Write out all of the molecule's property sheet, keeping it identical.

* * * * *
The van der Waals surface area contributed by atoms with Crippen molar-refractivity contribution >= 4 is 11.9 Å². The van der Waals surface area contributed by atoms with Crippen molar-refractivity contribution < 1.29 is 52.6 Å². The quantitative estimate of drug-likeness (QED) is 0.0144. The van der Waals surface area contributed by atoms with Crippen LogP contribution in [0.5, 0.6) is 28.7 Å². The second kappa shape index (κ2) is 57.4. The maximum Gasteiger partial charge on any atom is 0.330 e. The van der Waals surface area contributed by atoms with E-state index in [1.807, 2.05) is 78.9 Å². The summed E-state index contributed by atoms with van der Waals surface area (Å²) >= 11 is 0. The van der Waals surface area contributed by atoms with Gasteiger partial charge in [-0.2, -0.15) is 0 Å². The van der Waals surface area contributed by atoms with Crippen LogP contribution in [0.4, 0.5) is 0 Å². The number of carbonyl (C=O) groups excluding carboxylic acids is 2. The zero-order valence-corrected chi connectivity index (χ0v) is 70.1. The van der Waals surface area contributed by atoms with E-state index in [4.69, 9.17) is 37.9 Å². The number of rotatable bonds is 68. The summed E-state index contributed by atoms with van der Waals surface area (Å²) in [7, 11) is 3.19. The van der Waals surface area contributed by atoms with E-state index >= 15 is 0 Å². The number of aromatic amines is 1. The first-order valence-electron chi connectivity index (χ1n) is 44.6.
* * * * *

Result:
The van der Waals surface area contributed by atoms with Crippen molar-refractivity contribution >= 4 is 11.9 Å². The van der Waals surface area contributed by atoms with Crippen molar-refractivity contribution < 1.29 is 52.6 Å². The quantitative estimate of drug-likeness (QED) is 0.0144. The van der Waals surface area contributed by atoms with Crippen LogP contribution in [0.5, 0.6) is 28.7 Å². The second kappa shape index (κ2) is 57.4. The maximum Gasteiger partial charge on any atom is 0.330 e. The van der Waals surface area contributed by atoms with E-state index in [1.807, 2.05) is 78.9 Å². The summed E-state index contributed by atoms with van der Waals surface area (Å²) >= 11 is 0. The van der Waals surface area contributed by atoms with Gasteiger partial charge in [-0.2, -0.15) is 0 Å². The van der Waals surface area contributed by atoms with Crippen LogP contribution in [0.4, 0.5) is 0 Å². The number of carbonyl (C=O) groups excluding carboxylic acids is 2. The zero-order valence-corrected chi connectivity index (χ0v) is 70.1. The van der Waals surface area contributed by atoms with E-state index in [4.69, 9.17) is 37.9 Å². The number of rotatable bonds is 68. The summed E-state index contributed by atoms with van der Waals surface area (Å²) in [7, 11) is 3.19. The van der Waals surface area contributed by atoms with E-state index >= 15 is 0 Å². The number of aromatic amines is 1. The first-order valence-electron chi connectivity index (χ1n) is 44.6.